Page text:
V20-MBC homebrew computer: first impressions
The V20-MBC homebrew computer I ordered finally arrived and I started checking it out.
The V20-MBC is a single-board computer by the same maker of the Z80-MBC2. Most of the design is common to both. However, unlike the Z80-MBC2, instead of a Z80 the V20-MBC has a Nec V20 chip that implements the instruction sets of the Intel 8080, which runs CP/M-80 2.2 on the V20-MBC, and the Intel 8088 with CP/M-86 1.1.
I got a V20-MBC Black Edition. It's a version of the V20-MBC with higher quality parts and a black PCB that, along with most of the other components also black, makes for a slick look:
I already love the device. These notes are my early impressions, but I'll continue sharing my experience with the V20-MBC.
Both homebrew computers have similar size and layout and are accessed the same way, i.e. with a terminal emulator running on a desktop computer, a Chromebox in my case, connected via a USB serial line. Here is the setup, with the Chromebox at the top:
The performance of the 8088 of the Nec V20 under CP/M-86 is noticeably better than the Z80-based Z80-MBC2. I estimate CP/M-86 software on the V20-MBC is 2-3X as fast as CP/M-80 programs on the Z80-MBC2.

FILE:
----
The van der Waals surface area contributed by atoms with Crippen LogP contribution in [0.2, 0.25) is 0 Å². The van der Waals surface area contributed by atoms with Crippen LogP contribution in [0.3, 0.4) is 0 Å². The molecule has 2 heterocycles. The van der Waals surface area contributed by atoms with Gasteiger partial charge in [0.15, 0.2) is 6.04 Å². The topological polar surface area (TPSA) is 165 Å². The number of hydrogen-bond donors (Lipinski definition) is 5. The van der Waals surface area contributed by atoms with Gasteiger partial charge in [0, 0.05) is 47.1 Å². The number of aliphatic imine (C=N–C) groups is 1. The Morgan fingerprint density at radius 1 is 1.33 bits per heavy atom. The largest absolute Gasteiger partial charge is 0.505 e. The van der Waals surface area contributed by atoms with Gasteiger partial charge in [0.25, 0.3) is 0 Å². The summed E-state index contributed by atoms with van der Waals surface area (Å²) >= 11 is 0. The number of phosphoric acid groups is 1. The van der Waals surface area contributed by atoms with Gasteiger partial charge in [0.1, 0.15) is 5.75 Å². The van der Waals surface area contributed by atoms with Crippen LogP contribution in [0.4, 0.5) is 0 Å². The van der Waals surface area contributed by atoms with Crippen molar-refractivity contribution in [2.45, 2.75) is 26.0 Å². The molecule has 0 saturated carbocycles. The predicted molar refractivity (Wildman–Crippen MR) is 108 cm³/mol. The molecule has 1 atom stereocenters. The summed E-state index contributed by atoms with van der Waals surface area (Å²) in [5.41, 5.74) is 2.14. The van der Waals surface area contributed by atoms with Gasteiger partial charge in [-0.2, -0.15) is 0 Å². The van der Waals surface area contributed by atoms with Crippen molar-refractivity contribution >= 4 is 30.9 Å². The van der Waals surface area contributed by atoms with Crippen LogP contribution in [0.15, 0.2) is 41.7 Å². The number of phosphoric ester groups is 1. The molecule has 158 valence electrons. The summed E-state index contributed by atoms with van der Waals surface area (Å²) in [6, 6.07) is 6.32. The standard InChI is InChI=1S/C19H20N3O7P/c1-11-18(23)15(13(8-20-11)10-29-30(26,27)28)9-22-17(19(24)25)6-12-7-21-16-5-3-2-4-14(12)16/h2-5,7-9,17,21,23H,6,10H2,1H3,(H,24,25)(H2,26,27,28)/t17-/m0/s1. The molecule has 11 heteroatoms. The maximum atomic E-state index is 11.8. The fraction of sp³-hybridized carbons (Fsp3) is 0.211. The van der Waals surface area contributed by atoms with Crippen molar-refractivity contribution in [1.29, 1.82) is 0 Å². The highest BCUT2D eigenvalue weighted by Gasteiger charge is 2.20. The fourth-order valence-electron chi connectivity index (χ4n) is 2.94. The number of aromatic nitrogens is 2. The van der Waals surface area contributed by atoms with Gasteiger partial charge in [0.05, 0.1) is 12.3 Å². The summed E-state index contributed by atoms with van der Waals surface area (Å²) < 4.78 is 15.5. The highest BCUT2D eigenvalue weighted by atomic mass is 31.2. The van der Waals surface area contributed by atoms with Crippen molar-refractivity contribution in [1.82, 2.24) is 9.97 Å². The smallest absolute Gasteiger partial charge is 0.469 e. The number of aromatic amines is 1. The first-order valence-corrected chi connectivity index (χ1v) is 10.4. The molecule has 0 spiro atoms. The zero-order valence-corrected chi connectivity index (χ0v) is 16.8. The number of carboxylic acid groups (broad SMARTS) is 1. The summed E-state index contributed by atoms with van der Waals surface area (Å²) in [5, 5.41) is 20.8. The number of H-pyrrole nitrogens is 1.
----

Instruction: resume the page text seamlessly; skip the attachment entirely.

The V20-MBC is operated the same way as the Z80-MBC2, except for a couple of differences.
To account for the two CPUs, the boot and configuration menu duplicates the entries that load executable code. This is the menu in a Minicom terminal emulator session under Crostini Linux on the Chromebox:
There are two options for uploading an executable in Intel HEX format to run on the bare hardware with no operating system,
iLoad for 8086 code and
iLoad-80 for Intel 8080 code. Similarly,
Autoboot automatically boots a designated 8086 binary,
Autoboot-80 an 8080 one.
Although I never used CP/M-86 before, thanks to my prior experience with CP/M-80 the 16-bit operating system looks familiar and I already feel productive. Aside from the additional transient commands of CP/M-86, the only major difference is executable program files have the
.CMD extension instead of
.COM as on CP/M-80. This screenshot of the
A: drive directory shows the extensions:
A quick check reveals some CP/M-86 files are missing, such as the
ASSIGN.CMD transient commands. This is not unexpected as the Z80-MBC2 is also missing some files, e.g.
STAT.COM and the Turbo Pascal sample
.PAS sources. No big deal, it's easy to find and download suitable replacements.
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